In all my years, never had an attorney at closing, except a couple of times in Texas with some really complex seller financing, but then that was the seller's attorney, not mine. Why don't you have Escrow or whomever is doing the closing send you a copy of all of the paperwork and you can sit with the attorney before you need to sign. I agree with your agent. Have your attorney review the paperwork, ask the attorney your questions, resolve any items needing resolving, and take a deep breath, sit back and relax.

Originally posted by @Jay Hinrichs :
Originally posted by @Dennis M.:

That would be incredibly foolish in my opinion . I’m in pa and I’m sure glad my attorney was there at closing! . Look Your going to be signing a slew of paperwork and some of that may not be in your best interest to just sign off on . you want a careful eye who does this everyday to be right there over seeing what each paper means legally for you and telling the implications of each signature . I would say Don’t take a risk if you don’t need to . There are enough risks in real estate already

that sure would make for a long closing... if you had to have an attorney review each doc in real time .. ESH.

Even here in Illinois - where an attorney is REQUIRED - an experienced RE attorney knows how to blast through the docs. IE, "Ok, so these 30 pages are all standard forms you don't need to worry about, initial here, sign there, etc. This says you'll pay $x/mo, this says you won't run a meth lab on the property."  The CD gets looked at hard, deed and survey is reviewed hard, and we go home. Usually takes longer for funding to hit than to review the docs. But I have been with others who go through every single page like its their first time seeing these forms, and that's easily a 2+ hour ordeal.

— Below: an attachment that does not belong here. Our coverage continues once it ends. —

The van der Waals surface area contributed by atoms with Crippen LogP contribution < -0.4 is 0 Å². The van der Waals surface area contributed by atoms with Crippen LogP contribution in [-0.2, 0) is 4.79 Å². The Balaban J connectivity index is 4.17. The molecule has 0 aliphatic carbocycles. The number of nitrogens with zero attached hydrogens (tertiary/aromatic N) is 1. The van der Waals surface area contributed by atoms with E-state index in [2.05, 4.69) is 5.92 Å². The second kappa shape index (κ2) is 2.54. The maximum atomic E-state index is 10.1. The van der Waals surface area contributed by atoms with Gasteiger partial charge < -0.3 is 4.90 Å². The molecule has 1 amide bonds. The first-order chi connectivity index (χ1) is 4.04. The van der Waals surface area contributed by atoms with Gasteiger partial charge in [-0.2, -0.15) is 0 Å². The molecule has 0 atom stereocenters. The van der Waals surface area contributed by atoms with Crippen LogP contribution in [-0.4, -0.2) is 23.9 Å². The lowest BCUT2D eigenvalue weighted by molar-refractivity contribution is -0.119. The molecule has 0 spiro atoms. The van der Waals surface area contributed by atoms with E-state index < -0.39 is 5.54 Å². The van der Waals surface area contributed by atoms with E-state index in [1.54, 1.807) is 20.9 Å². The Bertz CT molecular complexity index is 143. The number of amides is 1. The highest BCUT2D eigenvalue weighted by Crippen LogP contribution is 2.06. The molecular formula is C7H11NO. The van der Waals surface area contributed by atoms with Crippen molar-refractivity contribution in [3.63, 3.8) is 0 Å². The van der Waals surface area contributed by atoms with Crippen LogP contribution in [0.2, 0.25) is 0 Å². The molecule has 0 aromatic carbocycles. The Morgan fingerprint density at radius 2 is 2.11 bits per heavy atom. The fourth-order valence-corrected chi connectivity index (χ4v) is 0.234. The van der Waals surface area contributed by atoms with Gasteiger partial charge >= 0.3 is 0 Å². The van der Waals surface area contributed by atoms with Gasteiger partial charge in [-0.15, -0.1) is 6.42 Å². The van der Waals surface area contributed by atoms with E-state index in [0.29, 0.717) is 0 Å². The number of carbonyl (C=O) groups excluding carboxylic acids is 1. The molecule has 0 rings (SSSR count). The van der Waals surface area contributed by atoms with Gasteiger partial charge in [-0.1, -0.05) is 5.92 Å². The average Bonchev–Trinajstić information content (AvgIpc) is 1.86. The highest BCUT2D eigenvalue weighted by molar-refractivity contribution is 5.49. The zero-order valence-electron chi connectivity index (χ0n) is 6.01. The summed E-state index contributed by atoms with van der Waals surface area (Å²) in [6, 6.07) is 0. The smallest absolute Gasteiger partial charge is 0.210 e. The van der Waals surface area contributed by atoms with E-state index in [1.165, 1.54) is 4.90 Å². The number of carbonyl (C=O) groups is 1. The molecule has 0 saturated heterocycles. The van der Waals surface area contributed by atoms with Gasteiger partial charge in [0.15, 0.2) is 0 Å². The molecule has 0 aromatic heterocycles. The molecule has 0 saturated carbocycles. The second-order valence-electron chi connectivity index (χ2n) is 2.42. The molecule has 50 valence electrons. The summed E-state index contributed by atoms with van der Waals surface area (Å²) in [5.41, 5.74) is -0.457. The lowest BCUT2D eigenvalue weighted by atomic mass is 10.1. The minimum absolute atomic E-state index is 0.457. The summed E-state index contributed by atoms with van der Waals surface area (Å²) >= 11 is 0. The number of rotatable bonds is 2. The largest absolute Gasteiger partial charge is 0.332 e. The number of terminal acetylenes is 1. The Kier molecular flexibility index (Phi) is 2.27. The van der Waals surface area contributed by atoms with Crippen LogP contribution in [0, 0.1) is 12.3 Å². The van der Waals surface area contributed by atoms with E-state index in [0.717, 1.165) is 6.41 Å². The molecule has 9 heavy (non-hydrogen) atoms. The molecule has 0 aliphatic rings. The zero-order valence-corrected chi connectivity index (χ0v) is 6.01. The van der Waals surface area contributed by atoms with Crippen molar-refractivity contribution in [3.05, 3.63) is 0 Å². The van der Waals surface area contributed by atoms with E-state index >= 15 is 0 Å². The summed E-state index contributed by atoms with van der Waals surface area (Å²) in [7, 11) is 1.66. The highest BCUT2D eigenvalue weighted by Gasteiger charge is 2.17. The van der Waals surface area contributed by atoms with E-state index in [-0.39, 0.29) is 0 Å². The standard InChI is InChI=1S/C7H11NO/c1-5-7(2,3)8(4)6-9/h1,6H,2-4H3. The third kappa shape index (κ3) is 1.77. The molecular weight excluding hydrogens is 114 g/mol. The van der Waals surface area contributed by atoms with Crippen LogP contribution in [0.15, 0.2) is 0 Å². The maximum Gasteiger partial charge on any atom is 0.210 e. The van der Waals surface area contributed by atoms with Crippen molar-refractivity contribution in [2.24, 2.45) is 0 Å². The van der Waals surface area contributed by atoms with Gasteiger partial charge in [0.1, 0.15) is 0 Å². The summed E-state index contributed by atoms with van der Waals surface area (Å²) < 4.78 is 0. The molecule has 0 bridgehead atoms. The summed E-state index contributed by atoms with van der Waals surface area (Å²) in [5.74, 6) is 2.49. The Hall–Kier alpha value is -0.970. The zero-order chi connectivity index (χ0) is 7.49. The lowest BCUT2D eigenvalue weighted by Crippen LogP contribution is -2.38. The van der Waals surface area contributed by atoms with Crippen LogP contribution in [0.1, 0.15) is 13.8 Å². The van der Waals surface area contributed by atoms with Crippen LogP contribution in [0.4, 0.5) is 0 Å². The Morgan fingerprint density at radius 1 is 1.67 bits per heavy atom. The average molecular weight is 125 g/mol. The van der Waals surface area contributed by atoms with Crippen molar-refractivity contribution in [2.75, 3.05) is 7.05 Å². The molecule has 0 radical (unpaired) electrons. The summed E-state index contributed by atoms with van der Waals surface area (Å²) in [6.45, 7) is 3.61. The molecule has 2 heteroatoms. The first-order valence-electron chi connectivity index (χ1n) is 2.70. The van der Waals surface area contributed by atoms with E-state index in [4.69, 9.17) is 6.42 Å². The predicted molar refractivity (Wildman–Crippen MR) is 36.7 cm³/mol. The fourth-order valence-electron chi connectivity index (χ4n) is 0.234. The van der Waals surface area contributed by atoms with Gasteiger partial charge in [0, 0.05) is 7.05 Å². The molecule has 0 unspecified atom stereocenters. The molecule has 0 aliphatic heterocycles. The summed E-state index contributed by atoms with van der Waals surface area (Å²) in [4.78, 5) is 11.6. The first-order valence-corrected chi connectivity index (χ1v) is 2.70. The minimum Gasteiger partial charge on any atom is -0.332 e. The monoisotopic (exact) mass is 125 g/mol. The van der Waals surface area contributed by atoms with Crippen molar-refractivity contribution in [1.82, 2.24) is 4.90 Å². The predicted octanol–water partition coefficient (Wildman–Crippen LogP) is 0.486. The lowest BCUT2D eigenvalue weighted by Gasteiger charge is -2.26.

Best transactions are when seller has already signed everything via their POA and the buyer's atty has POA to sign everything as well. No point in even showing up.

Originally posted by @Matthew Olszak :
Originally posted by @Jay Hinrichs:
Originally posted by @Dennis M.:

That would be incredibly foolish in my opinion . I’m in pa and I’m sure glad my attorney was there at closing! . Look Your going to be signing a slew of paperwork and some of that may not be in your best interest to just sign off on . you want a careful eye who does this everyday to be right there over seeing what each paper means legally for you and telling the implications of each signature . I would say Don’t take a risk if you don’t need to . There are enough risks in real estate already

that sure would make for a long closing... if you had to have an attorney review each doc in real time .. ESH.

Even here in Illinois - where an attorney is REQUIRED - an experienced RE attorney knows how to blast through the docs. IE, "Ok, so these 30 pages are all standard forms you don't need to worry about, initial here, sign there, etc. This says you'll pay $x/mo, this says you won't run a meth lab on the property."  The CD gets looked at hard, deed and survey is reviewed hard, and we go home. Usually takes longer for funding to hit than to review the docs. But I have been with others who go through every single page like its their first time seeing these forms, and that's easily a 2+ hour ordeal.

Best transactions are when seller has already signed everything via their POA and the buyer's atty has POA to sign everything as well. No point in even showing up.

YUP  I dont give POAs as a general rule i want to sign my own docs I dont trust the attorneys that much LOL.. but i hear ya.

we dont do the POA thing out our way.. docs are done and reveiwed well ahead of closing so any changes need to be made they get made

Like with my new home communites i am buidling.. I go in day one and signed 23 deeds... thats the only thing that needs notarizing the rest of my docs are docusign.. and done.. LIke i am in Vegas this month and closed 5 deals today all docusign other than the deeds. and now some states are electronically filing the deeds so just run out get notary at local affiliate title company come back home sign the huds and settlement statements and scan and return.  all done.. NOw to be fair we always pay cash so no loans..